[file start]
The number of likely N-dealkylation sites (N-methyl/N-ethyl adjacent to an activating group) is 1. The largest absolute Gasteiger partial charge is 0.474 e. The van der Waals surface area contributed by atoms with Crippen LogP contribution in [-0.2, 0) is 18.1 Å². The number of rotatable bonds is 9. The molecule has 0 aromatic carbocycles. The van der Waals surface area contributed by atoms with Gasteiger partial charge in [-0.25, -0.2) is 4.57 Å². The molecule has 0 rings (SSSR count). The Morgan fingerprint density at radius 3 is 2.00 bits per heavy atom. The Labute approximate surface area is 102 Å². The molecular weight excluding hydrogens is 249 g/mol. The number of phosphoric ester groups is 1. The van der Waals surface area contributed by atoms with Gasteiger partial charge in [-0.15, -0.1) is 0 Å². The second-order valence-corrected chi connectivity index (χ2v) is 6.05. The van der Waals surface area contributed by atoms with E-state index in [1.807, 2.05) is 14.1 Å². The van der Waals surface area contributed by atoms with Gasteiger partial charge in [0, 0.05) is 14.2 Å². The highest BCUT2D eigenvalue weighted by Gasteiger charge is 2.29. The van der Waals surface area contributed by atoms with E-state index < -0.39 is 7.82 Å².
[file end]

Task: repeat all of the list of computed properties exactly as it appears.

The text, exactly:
The number of likely N-dealkylation sites (N-methyl/N-ethyl adjacent to an activating group) is 1. The largest absolute Gasteiger partial charge is 0.474 e. The van der Waals surface area contributed by atoms with Crippen LogP contribution in [-0.2, 0) is 18.1 Å². The number of rotatable bonds is 9. The molecule has 0 aromatic carbocycles. The van der Waals surface area contributed by atoms with Gasteiger partial charge in [-0.25, -0.2) is 4.57 Å². The molecule has 0 rings (SSSR count). The Morgan fingerprint density at radius 3 is 2.00 bits per heavy atom. The Labute approximate surface area is 102 Å². The molecular weight excluding hydrogens is 249 g/mol. The number of phosphoric ester groups is 1. The van der Waals surface area contributed by atoms with Gasteiger partial charge in [-0.15, -0.1) is 0 Å². The second-order valence-corrected chi connectivity index (χ2v) is 6.05. The van der Waals surface area contributed by atoms with E-state index in [1.807, 2.05) is 14.1 Å². The van der Waals surface area contributed by atoms with Gasteiger partial charge in [0, 0.05) is 14.2 Å². The highest BCUT2D eigenvalue weighted by Gasteiger charge is 2.29. The van der Waals surface area contributed by atoms with E-state index < -0.39 is 7.82 Å².